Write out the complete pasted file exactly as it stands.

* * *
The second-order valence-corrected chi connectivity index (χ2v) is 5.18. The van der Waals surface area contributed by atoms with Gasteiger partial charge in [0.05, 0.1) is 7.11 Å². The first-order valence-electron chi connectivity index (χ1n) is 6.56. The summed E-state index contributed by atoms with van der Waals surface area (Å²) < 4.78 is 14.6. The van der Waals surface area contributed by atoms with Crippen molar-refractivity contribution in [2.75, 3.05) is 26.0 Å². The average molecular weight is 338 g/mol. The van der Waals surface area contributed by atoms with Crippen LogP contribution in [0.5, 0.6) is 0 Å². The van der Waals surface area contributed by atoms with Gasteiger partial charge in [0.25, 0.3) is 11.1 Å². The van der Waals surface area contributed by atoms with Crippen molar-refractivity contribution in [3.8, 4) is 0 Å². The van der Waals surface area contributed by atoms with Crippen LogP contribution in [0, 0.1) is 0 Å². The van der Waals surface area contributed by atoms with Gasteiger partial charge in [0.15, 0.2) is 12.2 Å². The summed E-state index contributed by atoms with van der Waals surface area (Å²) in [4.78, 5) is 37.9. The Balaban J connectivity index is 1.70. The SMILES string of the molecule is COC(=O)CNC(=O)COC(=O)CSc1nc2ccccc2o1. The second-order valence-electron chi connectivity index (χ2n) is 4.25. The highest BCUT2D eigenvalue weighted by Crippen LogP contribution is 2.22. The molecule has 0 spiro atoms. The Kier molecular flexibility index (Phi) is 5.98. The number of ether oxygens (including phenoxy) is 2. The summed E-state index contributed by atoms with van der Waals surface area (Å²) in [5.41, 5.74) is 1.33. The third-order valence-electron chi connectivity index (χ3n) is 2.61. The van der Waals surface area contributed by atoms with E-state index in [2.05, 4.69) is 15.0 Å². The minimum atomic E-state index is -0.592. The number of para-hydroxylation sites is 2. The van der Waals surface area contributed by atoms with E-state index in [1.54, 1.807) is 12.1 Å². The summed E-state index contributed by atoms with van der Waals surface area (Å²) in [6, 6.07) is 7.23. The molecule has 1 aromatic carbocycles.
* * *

The second-order valence-corrected chi connectivity index (χ2v) is 5.18. The van der Waals surface area contributed by atoms with Gasteiger partial charge in [0.05, 0.1) is 7.11 Å². The first-order valence-electron chi connectivity index (χ1n) is 6.56. The summed E-state index contributed by atoms with van der Waals surface area (Å²) < 4.78 is 14.6. The van der Waals surface area contributed by atoms with Crippen molar-refractivity contribution in [2.75, 3.05) is 26.0 Å². The average molecular weight is 338 g/mol. The van der Waals surface area contributed by atoms with Crippen LogP contribution in [0.5, 0.6) is 0 Å². The van der Waals surface area contributed by atoms with Gasteiger partial charge in [0.25, 0.3) is 11.1 Å². The van der Waals surface area contributed by atoms with Crippen molar-refractivity contribution in [3.8, 4) is 0 Å². The van der Waals surface area contributed by atoms with Crippen LogP contribution in [0, 0.1) is 0 Å². The van der Waals surface area contributed by atoms with Gasteiger partial charge in [0.15, 0.2) is 12.2 Å². The summed E-state index contributed by atoms with van der Waals surface area (Å²) in [4.78, 5) is 37.9. The Balaban J connectivity index is 1.70. The SMILES string of the molecule is COC(=O)CNC(=O)COC(=O)CSc1nc2ccccc2o1. The second-order valence-electron chi connectivity index (χ2n) is 4.25. The highest BCUT2D eigenvalue weighted by Crippen LogP contribution is 2.22. The molecule has 0 spiro atoms. The Kier molecular flexibility index (Phi) is 5.98. The number of ether oxygens (including phenoxy) is 2. The summed E-state index contributed by atoms with van der Waals surface area (Å²) in [5.41, 5.74) is 1.33. The third-order valence-electron chi connectivity index (χ3n) is 2.61. The van der Waals surface area contributed by atoms with E-state index in [2.05, 4.69) is 15.0 Å². The minimum atomic E-state index is -0.592. The number of para-hydroxylation sites is 2. The van der Waals surface area contributed by atoms with E-state index in [1.54, 1.807) is 12.1 Å². The summed E-state index contributed by atoms with van der Waals surface area (Å²) in [6, 6.07) is 7.23. The molecule has 1 aromatic carbocycles.